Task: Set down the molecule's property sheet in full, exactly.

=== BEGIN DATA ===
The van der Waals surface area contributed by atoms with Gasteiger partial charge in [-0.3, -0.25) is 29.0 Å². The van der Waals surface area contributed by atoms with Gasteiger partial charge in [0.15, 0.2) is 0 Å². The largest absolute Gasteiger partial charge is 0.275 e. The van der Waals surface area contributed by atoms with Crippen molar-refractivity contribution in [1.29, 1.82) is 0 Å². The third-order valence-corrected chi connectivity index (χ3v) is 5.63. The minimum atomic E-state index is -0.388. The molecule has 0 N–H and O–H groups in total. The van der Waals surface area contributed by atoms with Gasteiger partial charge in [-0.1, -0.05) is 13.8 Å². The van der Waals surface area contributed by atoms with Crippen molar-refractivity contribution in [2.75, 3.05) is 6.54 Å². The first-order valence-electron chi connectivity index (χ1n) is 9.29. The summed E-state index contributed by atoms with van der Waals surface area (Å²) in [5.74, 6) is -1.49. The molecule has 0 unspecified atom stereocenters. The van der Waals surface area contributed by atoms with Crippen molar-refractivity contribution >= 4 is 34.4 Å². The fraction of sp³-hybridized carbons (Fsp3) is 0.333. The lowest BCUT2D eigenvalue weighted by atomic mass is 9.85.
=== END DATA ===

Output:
The van der Waals surface area contributed by atoms with Gasteiger partial charge in [-0.3, -0.25) is 29.0 Å². The van der Waals surface area contributed by atoms with Gasteiger partial charge in [0.15, 0.2) is 0 Å². The largest absolute Gasteiger partial charge is 0.275 e. The van der Waals surface area contributed by atoms with Crippen molar-refractivity contribution in [1.29, 1.82) is 0 Å². The third-order valence-corrected chi connectivity index (χ3v) is 5.63. The minimum atomic E-state index is -0.388. The molecule has 0 N–H and O–H groups in total. The van der Waals surface area contributed by atoms with Gasteiger partial charge in [-0.1, -0.05) is 13.8 Å². The van der Waals surface area contributed by atoms with Crippen molar-refractivity contribution in [2.75, 3.05) is 6.54 Å². The first-order valence-electron chi connectivity index (χ1n) is 9.29. The summed E-state index contributed by atoms with van der Waals surface area (Å²) in [5.74, 6) is -1.49. The molecule has 0 unspecified atom stereocenters. The van der Waals surface area contributed by atoms with Crippen molar-refractivity contribution >= 4 is 34.4 Å². The fraction of sp³-hybridized carbons (Fsp3) is 0.333. The lowest BCUT2D eigenvalue weighted by atomic mass is 9.85.